Dáil debates

Thursday, 28 April 2005

Commission to Inquire into Child Abuse (Amendment) Bill 2005: Second Stage (Resumed).


12:00 pm

Photo of Damien EnglishDamien English (Meath, Fine Gael)

As Deputy Naughten says this issue must be considered and cannot be left to one side. If we return in two or three years' time with unanswered questions we will have learnt nothing from this debate. The argument could not have been better put than as Deputy Naughten put it.

There are few occasions on which I speak on matters of great shame to this House and to the country. I join all those who have spoken before me in condemning this practice as morally and socially unacceptable. It is a shameful blot on our history. All abuse is wrong but child abuse is the sickest form of abuse.

The matter before the House today, to amend the 2002 legislation, is unfinished business and will remain unfinished unless certain questions are asked and answered. The need for this legislation springs from the resignation of Ms Justice Laffoy after much debate and pleading with the Department of Education and Science for funding.

I welcomed the Taoiseach's unreserved apology on behalf of the State for child abuse in 1999. Foolishly I presumed that every arm of the State would row in behind the inquiry to try, for the sake of the people involved and of natural justice, to make the inquiry successful. History, and today's debate, show that was not successful, which is a great shame.

The Department of Education and Science refused to pull its weight in this matter. It is a shame for County Meath that a fellow representative of that area, Deputy Noel Dempsey, was the Minister in charge at the time. Although he was a teacher he could not learn from the past. He was part of the Government and did not make this decision alone but it was the wrong decision. He should have ordered his Department to co-operate fully with Ms Justice Laffoy. It was just too easy to accept her resignation at that time. Ms Justice Laffoy knew exactly what was needed but did not receive it. She knew what was needed to ensure fair play and justice for these victims. The question remains why this happened. So long as it remains, how can we even begin to seek closure on this matter?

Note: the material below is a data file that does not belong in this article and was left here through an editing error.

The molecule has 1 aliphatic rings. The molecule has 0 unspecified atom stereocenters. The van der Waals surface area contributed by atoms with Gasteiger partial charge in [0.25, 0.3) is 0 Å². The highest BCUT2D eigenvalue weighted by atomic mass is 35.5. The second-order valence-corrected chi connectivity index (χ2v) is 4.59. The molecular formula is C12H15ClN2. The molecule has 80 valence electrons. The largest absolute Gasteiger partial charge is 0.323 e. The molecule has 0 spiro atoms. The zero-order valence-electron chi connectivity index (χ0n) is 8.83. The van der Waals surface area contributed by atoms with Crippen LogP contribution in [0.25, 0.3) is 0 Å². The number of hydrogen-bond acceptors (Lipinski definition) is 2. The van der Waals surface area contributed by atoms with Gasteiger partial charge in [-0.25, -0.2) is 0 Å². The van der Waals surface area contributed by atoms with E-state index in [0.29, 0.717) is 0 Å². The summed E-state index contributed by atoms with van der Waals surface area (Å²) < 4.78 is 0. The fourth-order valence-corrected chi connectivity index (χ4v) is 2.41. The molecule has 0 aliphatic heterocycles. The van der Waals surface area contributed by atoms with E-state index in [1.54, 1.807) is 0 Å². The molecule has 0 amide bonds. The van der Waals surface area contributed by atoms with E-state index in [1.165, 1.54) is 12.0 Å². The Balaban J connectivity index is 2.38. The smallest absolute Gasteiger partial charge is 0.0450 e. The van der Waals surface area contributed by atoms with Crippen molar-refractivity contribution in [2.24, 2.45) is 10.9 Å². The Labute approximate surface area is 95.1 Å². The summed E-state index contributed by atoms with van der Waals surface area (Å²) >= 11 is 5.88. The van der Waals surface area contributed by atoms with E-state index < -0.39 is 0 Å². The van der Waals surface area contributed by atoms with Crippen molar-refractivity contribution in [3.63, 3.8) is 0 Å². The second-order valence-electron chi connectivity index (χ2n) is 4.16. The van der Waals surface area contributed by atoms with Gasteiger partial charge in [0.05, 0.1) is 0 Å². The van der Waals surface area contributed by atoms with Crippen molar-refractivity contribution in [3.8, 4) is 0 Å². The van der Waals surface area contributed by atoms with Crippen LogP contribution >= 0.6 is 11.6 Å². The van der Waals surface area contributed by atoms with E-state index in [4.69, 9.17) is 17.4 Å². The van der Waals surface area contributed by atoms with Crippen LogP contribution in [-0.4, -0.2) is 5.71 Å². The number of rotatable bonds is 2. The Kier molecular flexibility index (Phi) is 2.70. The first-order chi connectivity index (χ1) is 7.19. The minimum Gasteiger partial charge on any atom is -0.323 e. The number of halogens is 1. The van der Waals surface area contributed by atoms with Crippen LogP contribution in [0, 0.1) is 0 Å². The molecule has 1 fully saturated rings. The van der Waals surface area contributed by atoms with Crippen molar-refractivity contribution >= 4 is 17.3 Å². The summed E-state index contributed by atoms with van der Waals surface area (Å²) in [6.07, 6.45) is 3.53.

While growing up in and around the town of Navan I learned much and have more to learn. Two principles I learned that I will always remember were that one does not abuse children and that one respects one's elders. In recent weeks in the House we have seen cases where both these principles have been ignored. When the former Minister for Health and Children, Deputy Martin, told an Oireachtas joint committee he did not know that his Department was overcharging, despite that it was his job to know and most people in the country suspected he knew because he had the reports and it was his job to read them, he set a new level of what is acceptable in public administration. He should have known better.

It is on a par with what is being done in this legislation. Halfway through a process the Government is trying to shift the goalposts to a position that is more acceptable to itself and the Department of Education and Science rather than to the victims. It is not fair and it is not right and I fear lessons will not be learned. At the crux of the matter is that each individual case is not a fact, figure or statistic but a person no better or worse than any Member who found himself or herself, through no fault of his or her own, at the mercy of the State. Sadly, the State had no mercy.